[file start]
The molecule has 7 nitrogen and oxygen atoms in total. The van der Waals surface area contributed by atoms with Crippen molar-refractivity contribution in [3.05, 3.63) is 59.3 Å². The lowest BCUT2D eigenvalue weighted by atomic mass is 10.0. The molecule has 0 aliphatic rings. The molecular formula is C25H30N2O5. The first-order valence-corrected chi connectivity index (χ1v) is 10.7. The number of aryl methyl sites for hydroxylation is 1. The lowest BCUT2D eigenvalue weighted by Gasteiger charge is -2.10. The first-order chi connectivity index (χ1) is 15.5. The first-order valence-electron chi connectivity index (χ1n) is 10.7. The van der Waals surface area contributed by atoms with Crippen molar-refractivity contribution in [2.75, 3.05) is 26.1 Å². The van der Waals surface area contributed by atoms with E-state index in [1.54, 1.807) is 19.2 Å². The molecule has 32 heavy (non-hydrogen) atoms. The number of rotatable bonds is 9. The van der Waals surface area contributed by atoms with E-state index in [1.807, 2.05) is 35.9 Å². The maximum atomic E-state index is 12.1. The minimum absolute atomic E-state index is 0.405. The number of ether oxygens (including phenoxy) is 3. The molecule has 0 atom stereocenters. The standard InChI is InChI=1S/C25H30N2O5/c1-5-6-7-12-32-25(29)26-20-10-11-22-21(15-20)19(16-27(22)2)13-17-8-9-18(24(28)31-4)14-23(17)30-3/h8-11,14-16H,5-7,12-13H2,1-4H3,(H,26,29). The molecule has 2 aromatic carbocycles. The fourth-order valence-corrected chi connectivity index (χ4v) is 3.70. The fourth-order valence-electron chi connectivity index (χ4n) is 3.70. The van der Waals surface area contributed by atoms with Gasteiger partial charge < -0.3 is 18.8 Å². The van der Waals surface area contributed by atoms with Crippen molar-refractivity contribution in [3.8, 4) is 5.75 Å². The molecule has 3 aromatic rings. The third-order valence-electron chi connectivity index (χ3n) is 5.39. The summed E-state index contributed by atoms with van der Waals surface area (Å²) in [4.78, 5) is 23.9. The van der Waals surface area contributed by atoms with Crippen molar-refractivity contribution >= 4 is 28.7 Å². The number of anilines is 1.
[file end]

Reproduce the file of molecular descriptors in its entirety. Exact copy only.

The molecule has 7 nitrogen and oxygen atoms in total. The van der Waals surface area contributed by atoms with Crippen molar-refractivity contribution in [3.05, 3.63) is 59.3 Å². The lowest BCUT2D eigenvalue weighted by atomic mass is 10.0. The molecule has 0 aliphatic rings. The molecular formula is C25H30N2O5. The first-order valence-corrected chi connectivity index (χ1v) is 10.7. The number of aryl methyl sites for hydroxylation is 1. The lowest BCUT2D eigenvalue weighted by Gasteiger charge is -2.10. The first-order chi connectivity index (χ1) is 15.5. The first-order valence-electron chi connectivity index (χ1n) is 10.7. The van der Waals surface area contributed by atoms with Crippen molar-refractivity contribution in [2.75, 3.05) is 26.1 Å². The van der Waals surface area contributed by atoms with E-state index in [1.54, 1.807) is 19.2 Å². The molecule has 32 heavy (non-hydrogen) atoms. The number of rotatable bonds is 9. The van der Waals surface area contributed by atoms with E-state index in [1.807, 2.05) is 35.9 Å². The maximum atomic E-state index is 12.1. The minimum absolute atomic E-state index is 0.405. The number of ether oxygens (including phenoxy) is 3. The molecule has 0 atom stereocenters. The standard InChI is InChI=1S/C25H30N2O5/c1-5-6-7-12-32-25(29)26-20-10-11-22-21(15-20)19(16-27(22)2)13-17-8-9-18(24(28)31-4)14-23(17)30-3/h8-11,14-16H,5-7,12-13H2,1-4H3,(H,26,29). The molecule has 2 aromatic carbocycles. The fourth-order valence-corrected chi connectivity index (χ4v) is 3.70. The fourth-order valence-electron chi connectivity index (χ4n) is 3.70. The van der Waals surface area contributed by atoms with Gasteiger partial charge < -0.3 is 18.8 Å². The van der Waals surface area contributed by atoms with Crippen molar-refractivity contribution in [3.8, 4) is 5.75 Å². The molecule has 3 aromatic rings. The third-order valence-electron chi connectivity index (χ3n) is 5.39. The summed E-state index contributed by atoms with van der Waals surface area (Å²) in [4.78, 5) is 23.9. The van der Waals surface area contributed by atoms with Crippen molar-refractivity contribution >= 4 is 28.7 Å². The number of anilines is 1.